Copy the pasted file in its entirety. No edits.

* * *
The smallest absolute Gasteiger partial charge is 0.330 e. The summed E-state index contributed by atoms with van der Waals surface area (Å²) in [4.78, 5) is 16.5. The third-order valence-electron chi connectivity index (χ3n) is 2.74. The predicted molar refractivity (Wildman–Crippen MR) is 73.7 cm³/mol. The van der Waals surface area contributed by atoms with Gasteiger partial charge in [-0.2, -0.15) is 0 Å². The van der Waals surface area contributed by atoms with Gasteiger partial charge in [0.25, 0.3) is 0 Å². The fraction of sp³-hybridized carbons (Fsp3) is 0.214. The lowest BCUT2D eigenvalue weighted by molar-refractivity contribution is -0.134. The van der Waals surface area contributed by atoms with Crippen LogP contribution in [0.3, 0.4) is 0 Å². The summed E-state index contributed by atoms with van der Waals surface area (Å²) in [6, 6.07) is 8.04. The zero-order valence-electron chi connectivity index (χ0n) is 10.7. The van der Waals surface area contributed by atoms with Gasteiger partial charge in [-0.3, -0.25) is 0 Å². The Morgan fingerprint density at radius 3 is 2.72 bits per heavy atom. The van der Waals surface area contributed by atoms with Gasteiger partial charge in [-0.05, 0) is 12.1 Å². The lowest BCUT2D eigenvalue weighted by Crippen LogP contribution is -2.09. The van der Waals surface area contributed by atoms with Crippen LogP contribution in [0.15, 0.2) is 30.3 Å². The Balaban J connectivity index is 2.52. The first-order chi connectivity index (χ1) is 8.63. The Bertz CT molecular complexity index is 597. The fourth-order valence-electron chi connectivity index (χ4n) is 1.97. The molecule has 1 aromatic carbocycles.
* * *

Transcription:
The smallest absolute Gasteiger partial charge is 0.330 e. The summed E-state index contributed by atoms with van der Waals surface area (Å²) in [4.78, 5) is 16.5. The third-order valence-electron chi connectivity index (χ3n) is 2.74. The predicted molar refractivity (Wildman–Crippen MR) is 73.7 cm³/mol. The van der Waals surface area contributed by atoms with Gasteiger partial charge in [-0.2, -0.15) is 0 Å². The van der Waals surface area contributed by atoms with Gasteiger partial charge in [0.25, 0.3) is 0 Å². The fraction of sp³-hybridized carbons (Fsp3) is 0.214. The lowest BCUT2D eigenvalue weighted by molar-refractivity contribution is -0.134. The van der Waals surface area contributed by atoms with Crippen LogP contribution in [0.3, 0.4) is 0 Å². The summed E-state index contributed by atoms with van der Waals surface area (Å²) in [6, 6.07) is 8.04. The zero-order valence-electron chi connectivity index (χ0n) is 10.7. The van der Waals surface area contributed by atoms with Gasteiger partial charge in [-0.3, -0.25) is 0 Å². The Morgan fingerprint density at radius 3 is 2.72 bits per heavy atom. The van der Waals surface area contributed by atoms with Gasteiger partial charge in [-0.05, 0) is 12.1 Å². The lowest BCUT2D eigenvalue weighted by Crippen LogP contribution is -2.09. The van der Waals surface area contributed by atoms with Crippen LogP contribution in [0.15, 0.2) is 30.3 Å². The Balaban J connectivity index is 2.52. The first-order chi connectivity index (χ1) is 8.63. The Bertz CT molecular complexity index is 597. The fourth-order valence-electron chi connectivity index (χ4n) is 1.97. The molecule has 1 aromatic carbocycles.